Take steps to guard against radon in the home
It’s difficult to pay attention to a threat that can’t be seen, one that creeps up silently from the ground into buildings.
But radon demands being taken seriously.
January is National Radon Action Month, to raise awareness about this colorless, odorless gas that according to the U.S. Environmental Protection Agency is the nation’s second-leading cause of lung cancer deaths in the United States — costing about 20,000 people their lives each year — and the leading cause among non-smokers.
Radon is produced from the decomposition of uranium and shares its dangerous trait of being radioactive. It can percolate up through soil and rock, accumulating in homes, public buildings and workplaces without giving any sign of its presence.
Elevated radon levels — above 4 picocuries per liter, according to the EPA — can be found in every Michigan county, with testing in some counties revealing more than 50 percent of homes had radon levels above the recommended limit, according to Gov. Rick Snyder’s official proclamation of January as Radon Action Month in Michigan.
Which is why radon testing is crucial, according to the Michigan Department of Environmental Quality.
In observance of Radon Action Month, the Dickinson-Iron District Health Department in January has cut the cost for the short-term radon test to $5. For more information on the DIDHD’s radon program, call 906-779-7239.
In Wisconsin, Florence County offers test kits for only $10, or they can be obtained from most hardware stores “at a modest price,” the Florence County Health Department advised. These tests are easy to use, with a simple package to mail in for results, according to the department.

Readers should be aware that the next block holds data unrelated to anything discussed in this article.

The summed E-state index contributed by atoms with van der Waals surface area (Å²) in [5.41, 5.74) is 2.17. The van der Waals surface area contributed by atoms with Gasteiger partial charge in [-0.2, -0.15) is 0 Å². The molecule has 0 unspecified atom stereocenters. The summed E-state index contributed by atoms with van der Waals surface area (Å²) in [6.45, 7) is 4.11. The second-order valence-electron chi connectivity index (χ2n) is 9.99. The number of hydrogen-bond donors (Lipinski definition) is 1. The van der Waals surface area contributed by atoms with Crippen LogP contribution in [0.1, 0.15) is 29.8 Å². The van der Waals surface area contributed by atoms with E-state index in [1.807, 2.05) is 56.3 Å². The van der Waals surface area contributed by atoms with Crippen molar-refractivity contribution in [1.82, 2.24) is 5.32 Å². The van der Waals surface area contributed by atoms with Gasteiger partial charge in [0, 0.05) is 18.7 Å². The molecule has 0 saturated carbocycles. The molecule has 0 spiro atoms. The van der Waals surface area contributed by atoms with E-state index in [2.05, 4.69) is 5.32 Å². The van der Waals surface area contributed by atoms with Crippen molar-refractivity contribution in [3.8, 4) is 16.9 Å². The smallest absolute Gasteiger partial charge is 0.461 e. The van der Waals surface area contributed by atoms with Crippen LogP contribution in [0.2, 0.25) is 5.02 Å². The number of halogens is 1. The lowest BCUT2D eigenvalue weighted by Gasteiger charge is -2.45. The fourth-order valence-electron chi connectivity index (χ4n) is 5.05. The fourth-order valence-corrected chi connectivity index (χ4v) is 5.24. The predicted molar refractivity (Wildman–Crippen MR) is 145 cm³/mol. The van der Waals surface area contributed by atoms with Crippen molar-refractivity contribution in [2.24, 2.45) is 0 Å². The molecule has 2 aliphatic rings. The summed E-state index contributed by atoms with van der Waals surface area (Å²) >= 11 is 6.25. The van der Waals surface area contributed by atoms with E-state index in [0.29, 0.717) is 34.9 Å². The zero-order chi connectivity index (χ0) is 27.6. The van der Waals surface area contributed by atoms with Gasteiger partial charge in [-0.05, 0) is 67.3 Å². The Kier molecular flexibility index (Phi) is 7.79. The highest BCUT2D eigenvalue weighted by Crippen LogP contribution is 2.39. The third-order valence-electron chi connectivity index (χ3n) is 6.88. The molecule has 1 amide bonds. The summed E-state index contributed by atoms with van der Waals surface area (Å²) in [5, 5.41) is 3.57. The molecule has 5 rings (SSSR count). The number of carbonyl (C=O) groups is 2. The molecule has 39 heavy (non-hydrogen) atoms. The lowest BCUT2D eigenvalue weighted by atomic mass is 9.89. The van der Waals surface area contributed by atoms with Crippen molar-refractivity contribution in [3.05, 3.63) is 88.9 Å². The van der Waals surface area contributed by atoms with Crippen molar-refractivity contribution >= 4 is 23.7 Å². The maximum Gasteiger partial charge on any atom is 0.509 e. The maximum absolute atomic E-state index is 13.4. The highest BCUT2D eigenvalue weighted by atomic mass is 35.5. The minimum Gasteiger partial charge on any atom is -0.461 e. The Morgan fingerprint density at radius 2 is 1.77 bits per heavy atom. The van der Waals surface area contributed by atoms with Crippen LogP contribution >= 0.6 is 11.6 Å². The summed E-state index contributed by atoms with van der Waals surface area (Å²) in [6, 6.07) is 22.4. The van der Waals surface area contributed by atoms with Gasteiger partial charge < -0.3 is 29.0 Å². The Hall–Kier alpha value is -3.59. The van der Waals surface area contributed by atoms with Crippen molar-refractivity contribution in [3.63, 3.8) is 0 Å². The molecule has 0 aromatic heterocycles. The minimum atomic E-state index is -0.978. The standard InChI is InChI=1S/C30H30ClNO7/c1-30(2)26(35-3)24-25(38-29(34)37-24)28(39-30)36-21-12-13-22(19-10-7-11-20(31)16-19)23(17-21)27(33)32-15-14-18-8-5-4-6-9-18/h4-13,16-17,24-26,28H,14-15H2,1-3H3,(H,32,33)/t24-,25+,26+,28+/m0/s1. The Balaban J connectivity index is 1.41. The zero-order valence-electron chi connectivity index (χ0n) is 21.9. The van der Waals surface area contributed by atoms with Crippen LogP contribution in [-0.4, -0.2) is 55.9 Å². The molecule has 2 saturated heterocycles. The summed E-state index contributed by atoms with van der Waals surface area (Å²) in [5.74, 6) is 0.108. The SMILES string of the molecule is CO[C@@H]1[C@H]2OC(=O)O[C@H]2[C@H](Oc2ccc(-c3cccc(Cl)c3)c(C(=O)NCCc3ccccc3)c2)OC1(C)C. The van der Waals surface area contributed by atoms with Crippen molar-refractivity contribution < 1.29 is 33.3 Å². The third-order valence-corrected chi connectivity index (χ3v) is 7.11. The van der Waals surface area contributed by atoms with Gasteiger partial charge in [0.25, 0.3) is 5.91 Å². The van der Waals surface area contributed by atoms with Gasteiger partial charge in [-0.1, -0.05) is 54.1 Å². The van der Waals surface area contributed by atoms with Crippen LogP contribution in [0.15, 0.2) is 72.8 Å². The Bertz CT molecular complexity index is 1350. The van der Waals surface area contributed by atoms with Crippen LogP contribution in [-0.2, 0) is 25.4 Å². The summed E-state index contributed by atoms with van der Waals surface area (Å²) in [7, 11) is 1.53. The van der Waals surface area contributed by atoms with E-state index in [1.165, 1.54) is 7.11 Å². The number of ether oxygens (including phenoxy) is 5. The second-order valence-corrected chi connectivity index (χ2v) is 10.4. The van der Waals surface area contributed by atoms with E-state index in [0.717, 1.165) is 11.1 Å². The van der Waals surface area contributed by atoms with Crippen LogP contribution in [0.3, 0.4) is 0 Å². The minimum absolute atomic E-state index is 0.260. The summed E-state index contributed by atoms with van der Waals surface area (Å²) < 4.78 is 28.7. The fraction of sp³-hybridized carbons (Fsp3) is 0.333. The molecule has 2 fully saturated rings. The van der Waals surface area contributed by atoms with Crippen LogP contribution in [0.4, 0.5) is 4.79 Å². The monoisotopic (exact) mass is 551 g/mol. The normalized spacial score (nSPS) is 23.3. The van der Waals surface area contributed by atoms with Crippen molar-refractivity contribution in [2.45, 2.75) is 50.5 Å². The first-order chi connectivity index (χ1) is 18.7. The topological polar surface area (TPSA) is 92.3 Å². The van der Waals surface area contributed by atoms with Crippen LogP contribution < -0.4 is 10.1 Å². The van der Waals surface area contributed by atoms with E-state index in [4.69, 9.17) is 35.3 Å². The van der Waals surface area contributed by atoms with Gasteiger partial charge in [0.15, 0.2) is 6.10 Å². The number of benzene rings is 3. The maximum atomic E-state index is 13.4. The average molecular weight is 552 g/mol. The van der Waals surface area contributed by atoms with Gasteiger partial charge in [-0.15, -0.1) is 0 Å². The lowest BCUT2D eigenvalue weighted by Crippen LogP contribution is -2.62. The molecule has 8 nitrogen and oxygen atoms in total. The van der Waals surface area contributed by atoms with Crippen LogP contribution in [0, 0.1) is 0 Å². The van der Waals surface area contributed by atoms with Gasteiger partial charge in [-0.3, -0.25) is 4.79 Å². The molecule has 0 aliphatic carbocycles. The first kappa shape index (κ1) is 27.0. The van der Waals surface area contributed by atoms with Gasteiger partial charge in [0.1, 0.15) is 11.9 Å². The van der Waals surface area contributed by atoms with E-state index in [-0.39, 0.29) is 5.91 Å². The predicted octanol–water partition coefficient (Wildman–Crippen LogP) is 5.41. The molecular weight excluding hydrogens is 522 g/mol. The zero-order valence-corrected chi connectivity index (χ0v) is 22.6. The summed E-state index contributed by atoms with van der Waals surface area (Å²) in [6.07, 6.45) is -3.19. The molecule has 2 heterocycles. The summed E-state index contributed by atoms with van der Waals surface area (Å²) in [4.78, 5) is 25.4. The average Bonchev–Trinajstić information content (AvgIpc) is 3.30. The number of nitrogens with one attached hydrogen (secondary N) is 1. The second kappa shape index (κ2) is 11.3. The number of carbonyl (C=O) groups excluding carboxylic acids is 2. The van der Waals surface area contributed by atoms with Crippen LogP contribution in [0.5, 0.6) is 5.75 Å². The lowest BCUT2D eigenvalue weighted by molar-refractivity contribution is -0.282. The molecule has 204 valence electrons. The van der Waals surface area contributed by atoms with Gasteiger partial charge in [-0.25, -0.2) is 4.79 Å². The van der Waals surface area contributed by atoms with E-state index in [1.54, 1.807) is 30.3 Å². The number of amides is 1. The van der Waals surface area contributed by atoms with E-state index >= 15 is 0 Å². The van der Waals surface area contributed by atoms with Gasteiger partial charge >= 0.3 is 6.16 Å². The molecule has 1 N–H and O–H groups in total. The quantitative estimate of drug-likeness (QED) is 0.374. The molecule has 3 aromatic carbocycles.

The health department is on the first floor of the courthouse and is open 8:30 a.m. to 4 p.m. Monday through Friday, except from noon to 12:30 p.m. for lunch.
For more information about radon, call the Florence County Health Department at 715-528-4837 or go to the Wisconsin state website at www.lowradon.org. or the EPA site at www.epa.gov/radon/pubs/citguide.html. The toll-free statewide phone number is 1-888-LOW RADON.
The Michigan DEQ, with aid from the EPA, also offers a toll-free radon hotline at 800-RADON GAS/800-723-6642 that offers information on the health risk, how to test, how to interpret results, how to reduce elevated radon levels and more. The literature is free and program staff can help locate do-it-yourself test kits, professional testers and radon reduction contractors, according to the DEQ.
Place the calls or go online. Learn whether radon has infiltrated and take the steps needed to drive it out.